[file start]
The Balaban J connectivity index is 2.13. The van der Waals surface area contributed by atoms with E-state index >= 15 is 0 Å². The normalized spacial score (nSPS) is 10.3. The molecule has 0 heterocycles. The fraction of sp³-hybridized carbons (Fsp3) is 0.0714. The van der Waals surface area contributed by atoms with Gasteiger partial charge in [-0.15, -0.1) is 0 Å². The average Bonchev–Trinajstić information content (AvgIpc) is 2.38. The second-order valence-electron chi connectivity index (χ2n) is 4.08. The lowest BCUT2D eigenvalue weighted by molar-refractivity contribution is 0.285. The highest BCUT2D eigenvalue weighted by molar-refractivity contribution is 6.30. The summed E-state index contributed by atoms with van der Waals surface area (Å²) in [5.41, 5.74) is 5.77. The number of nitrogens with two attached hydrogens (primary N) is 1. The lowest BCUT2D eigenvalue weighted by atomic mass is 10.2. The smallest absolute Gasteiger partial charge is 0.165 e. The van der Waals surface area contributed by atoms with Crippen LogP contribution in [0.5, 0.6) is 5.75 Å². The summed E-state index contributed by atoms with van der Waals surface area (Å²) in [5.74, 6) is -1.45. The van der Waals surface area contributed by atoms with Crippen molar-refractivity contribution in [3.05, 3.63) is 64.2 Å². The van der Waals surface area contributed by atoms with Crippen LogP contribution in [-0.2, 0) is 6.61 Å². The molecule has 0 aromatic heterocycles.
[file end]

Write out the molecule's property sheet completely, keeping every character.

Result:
The Balaban J connectivity index is 2.13. The van der Waals surface area contributed by atoms with E-state index >= 15 is 0 Å². The normalized spacial score (nSPS) is 10.3. The molecule has 0 heterocycles. The fraction of sp³-hybridized carbons (Fsp3) is 0.0714. The van der Waals surface area contributed by atoms with Gasteiger partial charge in [-0.15, -0.1) is 0 Å². The average Bonchev–Trinajstić information content (AvgIpc) is 2.38. The second-order valence-electron chi connectivity index (χ2n) is 4.08. The lowest BCUT2D eigenvalue weighted by molar-refractivity contribution is 0.285. The highest BCUT2D eigenvalue weighted by molar-refractivity contribution is 6.30. The summed E-state index contributed by atoms with van der Waals surface area (Å²) in [5.41, 5.74) is 5.77. The number of nitrogens with two attached hydrogens (primary N) is 1. The lowest BCUT2D eigenvalue weighted by atomic mass is 10.2. The smallest absolute Gasteiger partial charge is 0.165 e. The van der Waals surface area contributed by atoms with Crippen LogP contribution in [0.5, 0.6) is 5.75 Å². The summed E-state index contributed by atoms with van der Waals surface area (Å²) in [5.74, 6) is -1.45. The van der Waals surface area contributed by atoms with Crippen molar-refractivity contribution in [3.05, 3.63) is 64.2 Å². The van der Waals surface area contributed by atoms with Crippen LogP contribution in [-0.2, 0) is 6.61 Å². The molecule has 0 aromatic heterocycles.